People often conflate Scrum with Agile. But Scrum is not the same as Agile. Agile is considered by many to be a set of values, principles and way of being. Scrum is a framework consisting of roles, rules, artifacts and events. It is designed for teams to add those practices needed in order to become Agile.
XP is quite different. Continue reading “The biggest difference between Scrum, XP and Kanban”
Planning events should be more about collaboration & dependency management than just creating a plan. Teams commit to the plan with the understanding that any teams they are dependent upon will work with them as needed.
During the event this requires both teams to agree to the date a dependency will be built. This is supposed to happen before the stickies & yarn go on the board. But it sometimes doesn’t happen. This must be tracked. This is done easily enough by putting red dots on both stickies involved. This does not always draw these uncommitted to dependencies to enough attention.
Continue reading “Big Room Planning Event tip: Make sure commitments are made for all dependencies”
I founded Net Objectives almost 20 yrs ago. I have always loved solving problems and having a chance to earn a living by helping others solve problems has been a very wonderful opportunity for me. Continue reading “A personal goal of almost two decades is manifested today”
I founded Net Objectives almost 20 yrs ago. I have always loved solving problems and having a chance to earn a living by helping others solve problems has been a very wonderful opportunity for me.
I have long thought that training methods have had to change significantly to keep up with the growing demand. It has in some ways – simulations, games, group exercises, etc. But basically, training is how it has always been. Especially in the area of growing Scrum Masters or Agile Team Coaches. In particular provide 2-4 days of coaching and then either let them go on their own or pay a lot of money for a coach. Continue reading “A personal goal of almost two decades manifested today”
One of the central tenets of Lean is that the system people are in impacts them significantly. This does not mean, however, that one can just create a new system and put people in it – this would be a perversion of Lean-Thinking. Lean suggests systems support our people. But this presumes they are capable of getting their work done. Putting people into a potentially Agile system does not teach someone actual Agile skills.
Continue reading “Lean Thinking on frameworks vs. the work in them”
If you are kicking off new teams there are two types of coaches you can bring in. While it’s useful to bring in someone who can actually help with the work, such as a technical or ATDD coach, when it comes to Scrum or Agile coaches it’s usually better to grow your own. There are several reasons for this:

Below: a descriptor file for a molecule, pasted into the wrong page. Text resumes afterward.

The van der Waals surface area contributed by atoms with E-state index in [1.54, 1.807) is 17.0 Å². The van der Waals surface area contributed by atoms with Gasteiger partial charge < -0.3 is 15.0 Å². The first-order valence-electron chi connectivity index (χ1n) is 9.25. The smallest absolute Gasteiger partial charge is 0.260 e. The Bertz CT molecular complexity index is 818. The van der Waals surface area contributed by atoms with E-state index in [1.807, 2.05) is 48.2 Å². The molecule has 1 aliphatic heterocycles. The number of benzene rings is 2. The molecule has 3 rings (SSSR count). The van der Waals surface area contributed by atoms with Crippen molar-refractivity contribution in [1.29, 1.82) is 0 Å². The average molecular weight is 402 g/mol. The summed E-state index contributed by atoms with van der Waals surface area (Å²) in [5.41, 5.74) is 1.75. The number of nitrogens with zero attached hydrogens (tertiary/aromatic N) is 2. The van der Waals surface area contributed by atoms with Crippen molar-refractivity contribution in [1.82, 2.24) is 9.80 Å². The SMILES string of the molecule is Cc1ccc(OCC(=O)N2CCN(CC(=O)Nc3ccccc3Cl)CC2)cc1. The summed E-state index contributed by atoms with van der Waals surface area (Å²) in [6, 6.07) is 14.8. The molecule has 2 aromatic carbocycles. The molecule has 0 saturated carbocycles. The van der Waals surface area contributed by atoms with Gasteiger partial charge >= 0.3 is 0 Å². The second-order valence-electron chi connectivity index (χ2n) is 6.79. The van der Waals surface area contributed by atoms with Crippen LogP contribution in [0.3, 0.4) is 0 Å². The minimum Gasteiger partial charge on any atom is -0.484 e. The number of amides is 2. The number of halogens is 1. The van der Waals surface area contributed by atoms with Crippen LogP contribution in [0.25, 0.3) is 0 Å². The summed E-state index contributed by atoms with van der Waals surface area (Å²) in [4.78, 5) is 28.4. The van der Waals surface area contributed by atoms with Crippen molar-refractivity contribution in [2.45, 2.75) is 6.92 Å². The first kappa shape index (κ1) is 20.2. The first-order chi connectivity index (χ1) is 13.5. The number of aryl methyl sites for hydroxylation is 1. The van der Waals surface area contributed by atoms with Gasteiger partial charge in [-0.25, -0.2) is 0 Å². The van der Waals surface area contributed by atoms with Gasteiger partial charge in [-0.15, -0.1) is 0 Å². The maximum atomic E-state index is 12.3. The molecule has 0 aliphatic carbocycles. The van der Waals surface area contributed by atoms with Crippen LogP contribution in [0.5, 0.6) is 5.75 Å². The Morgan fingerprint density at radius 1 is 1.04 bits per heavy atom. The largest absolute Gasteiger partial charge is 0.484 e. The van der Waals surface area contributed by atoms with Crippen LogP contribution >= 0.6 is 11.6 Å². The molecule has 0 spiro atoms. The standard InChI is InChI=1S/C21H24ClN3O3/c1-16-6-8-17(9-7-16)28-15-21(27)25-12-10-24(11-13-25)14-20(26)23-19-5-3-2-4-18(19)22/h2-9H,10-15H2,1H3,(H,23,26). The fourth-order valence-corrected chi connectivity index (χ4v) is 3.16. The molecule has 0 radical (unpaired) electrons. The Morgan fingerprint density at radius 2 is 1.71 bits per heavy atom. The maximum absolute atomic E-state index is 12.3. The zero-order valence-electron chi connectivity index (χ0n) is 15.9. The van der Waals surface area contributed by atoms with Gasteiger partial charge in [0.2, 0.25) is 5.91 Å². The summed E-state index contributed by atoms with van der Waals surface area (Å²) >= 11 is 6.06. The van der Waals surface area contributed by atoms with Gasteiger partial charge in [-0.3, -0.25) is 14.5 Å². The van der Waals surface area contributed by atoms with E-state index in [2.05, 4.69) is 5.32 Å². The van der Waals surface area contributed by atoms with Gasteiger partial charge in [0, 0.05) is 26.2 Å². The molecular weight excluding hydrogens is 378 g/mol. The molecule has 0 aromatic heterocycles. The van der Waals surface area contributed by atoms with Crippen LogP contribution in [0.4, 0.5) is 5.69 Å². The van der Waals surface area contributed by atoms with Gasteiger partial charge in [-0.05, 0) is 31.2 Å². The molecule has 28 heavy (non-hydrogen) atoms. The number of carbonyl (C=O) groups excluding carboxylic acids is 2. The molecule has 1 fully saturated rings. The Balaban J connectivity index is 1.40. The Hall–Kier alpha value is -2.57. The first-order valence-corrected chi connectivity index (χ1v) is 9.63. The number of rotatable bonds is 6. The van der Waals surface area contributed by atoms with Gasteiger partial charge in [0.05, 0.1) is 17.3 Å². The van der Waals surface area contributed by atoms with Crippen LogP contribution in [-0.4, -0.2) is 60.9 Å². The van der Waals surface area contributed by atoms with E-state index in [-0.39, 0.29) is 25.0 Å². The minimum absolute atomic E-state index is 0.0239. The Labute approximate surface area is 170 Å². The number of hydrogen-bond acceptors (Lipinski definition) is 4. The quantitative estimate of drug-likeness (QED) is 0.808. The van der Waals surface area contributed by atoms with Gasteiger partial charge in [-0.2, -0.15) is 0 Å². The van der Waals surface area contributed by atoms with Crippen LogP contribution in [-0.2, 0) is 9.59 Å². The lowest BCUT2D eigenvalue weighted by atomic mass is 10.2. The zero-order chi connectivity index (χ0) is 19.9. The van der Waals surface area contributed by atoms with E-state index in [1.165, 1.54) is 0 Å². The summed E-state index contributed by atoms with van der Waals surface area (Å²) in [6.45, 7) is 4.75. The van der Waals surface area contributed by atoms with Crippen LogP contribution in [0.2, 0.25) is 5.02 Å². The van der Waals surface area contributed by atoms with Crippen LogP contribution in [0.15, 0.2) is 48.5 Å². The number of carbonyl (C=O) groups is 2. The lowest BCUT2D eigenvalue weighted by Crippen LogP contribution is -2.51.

Continue reading “Why you should grow your own Scrum Masters instead of bringing in outside coaches”
Which initial training you chose should therefore be that teams can do this after their initial training. The promoted belief that you should focus on the framework & then learn how to do this later is not just self-serving, it is wrong. While you can take a course and then pay for coaching after the workshop to learn this is not just expensive but wastes the time of your staff and often produces resistance. Continue reading “The #1 challenge for teams after Scrum training is writing small, well-scoped, testable stories”
The Scrum Guide is the de facto standard for how to do Scrum for Scrum.inc.org.alliance. But at Net Objectives we believe you can and should go beyond it – pragmatism over dogmatism – work over framework.
There is, of course, a reason that the Scrum guide says “Scrum’s roles, events, artifacts, and rules are immutable.” And, if you are starting Scrum out on your own and you have control over your team that’s likely a good thing. But when Scrum doesn’t exactly fit, relaxing the rigor in the right way can make Scrum more effective. Continue reading “Why you should go beyond the Scrum Guide with Scrum”
Do you have devs who resist Scrum or don’t want to take the time to write better code? I can attest that with very few exceptions devs want to do the right thing in the right way. So why does it show up differently?
Several answers: Continue reading “Attend to what’s in it for them”
Scrum’s roles, events, artifacts and rules are immutable. Ironically, immutability is as non-Agile as one can be – so why is this? When difficulties arise in how work is being done a question must be asked – “are we doing the right thing poorly or just doing the wrong thing? Scrum pre-defines the “right” thing & says keep working on until you do it correctly. But what if these are not ideal for your situation? What do you do then? Continue reading “Scrum FLEXed”